The healing power of music on the mind

RENO, Nev. (KOLO) The power music has over the mind is something scientists and doctors have studied extensively. But a new program making it's way to Nevada is proving that music can heal.

Many of the patients at the Rosewood Rehabilitation Center in Reno are long-term patients recovering from strokes or living with diseases like Alzheimer's. In that situation, it's easy to become depressed. That's why caregivers are looking to a program called Music and Memory to help improve the quality of life.

"Music is everybody's language," Arlene Pierce, activities director at Rosewood Rehabilitation Center said. "I don't care where you come from, what culture you come from, music just soothes us."

It's a nation wide program making it's way here. Created by Dan Cohen, MSW, the program creates customized playlists for each patient.

"Something that reawakens that individual based on music that brings them back to a certain part in their life," Robert Kidd with the Perry Foundation said.

The Perry Foundation is responsible for bringing the program to Nevada. Through a grant, the Perry Foundation has been able to bring this program to several long-term care facilities across the state. In Nevada, one-third of all people in nursing homes have been diagnosed with Alzheimer’s or related dementia diseases.

"We've known there's been a connection between music and neurological connection for years," Kidd said. "But it's taken the founder of Music and Memory to put it into a protocol."

That protocol includes interviews with the patients, when possible, and their family members to find out what kind of music the patient enjoys. That music is then placed on a iPod and the patient then in submersed in a world of music from their past.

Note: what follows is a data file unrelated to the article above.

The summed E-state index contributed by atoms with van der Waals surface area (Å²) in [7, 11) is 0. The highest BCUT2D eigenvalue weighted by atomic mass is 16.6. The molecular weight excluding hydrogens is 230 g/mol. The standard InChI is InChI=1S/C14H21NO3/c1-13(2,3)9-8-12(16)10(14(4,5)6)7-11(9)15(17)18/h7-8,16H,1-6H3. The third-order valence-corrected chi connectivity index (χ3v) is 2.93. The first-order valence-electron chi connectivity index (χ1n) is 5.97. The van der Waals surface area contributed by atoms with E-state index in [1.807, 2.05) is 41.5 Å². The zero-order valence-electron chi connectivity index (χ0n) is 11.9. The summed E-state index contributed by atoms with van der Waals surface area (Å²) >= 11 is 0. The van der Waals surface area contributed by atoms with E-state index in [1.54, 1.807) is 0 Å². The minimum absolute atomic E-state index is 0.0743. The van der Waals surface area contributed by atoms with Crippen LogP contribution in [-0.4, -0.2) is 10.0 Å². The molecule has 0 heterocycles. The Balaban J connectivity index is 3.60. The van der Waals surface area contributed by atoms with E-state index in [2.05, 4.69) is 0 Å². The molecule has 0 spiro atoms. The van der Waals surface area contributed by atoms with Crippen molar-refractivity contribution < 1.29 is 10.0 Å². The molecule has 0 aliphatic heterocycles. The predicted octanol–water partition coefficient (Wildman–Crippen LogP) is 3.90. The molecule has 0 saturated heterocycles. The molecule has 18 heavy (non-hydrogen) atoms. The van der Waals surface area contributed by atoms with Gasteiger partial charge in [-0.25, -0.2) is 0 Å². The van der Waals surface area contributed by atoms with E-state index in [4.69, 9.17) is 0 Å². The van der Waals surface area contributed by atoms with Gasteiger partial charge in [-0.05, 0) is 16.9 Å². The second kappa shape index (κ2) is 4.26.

Though the program has only been in Nevada for a month, caregivers are already seeing results in patients like Lee.

Lee is a music lover. In fact, it's easier for her to say what kind of music she doesn't like.

"I don't like rap and I'm not crazy about classical, but I like everything else."

She especially loves The Eagles. Something that's evident when she puts on the headphones, and her custom playlist begins.

Immediately tears fill her eyes as she sings along to her favorite songs. She also tells the story of when she saw The Eagles play live.

Lee has only recently started sharing these stories again since beginning the Music and Memory program.

"It just takes me away from where I am and back to where I use to be," she says. "It makes me feel more like the person I was. It gives me hope of going back again."

It's not a cure for Alzheimer's or other dementia related diseases. But other programs across the country have seen similar positive results.

"The music can take their mind off of pain, make them less irritable," Kidd said. "That will reduce the amount of medication they need to function. Certain music can really affect certain people at different parts of the day. It can help them eat better, help them go to sleep better, help them with the pain."

And because the music is on a portable device, any patient can benefit.

"Somebody may be bed ridden," Pierce said. "Maybe somebody chooses to not be a part of the group. We can bring that program to their rooms."

In the next two years the Perry Foundation hopes to bring the Music and Memory program to 43 different long-term care facilities in Nevada with a goal of helping about 900 patients. To learn more about the program, click the link attached to this story.



 
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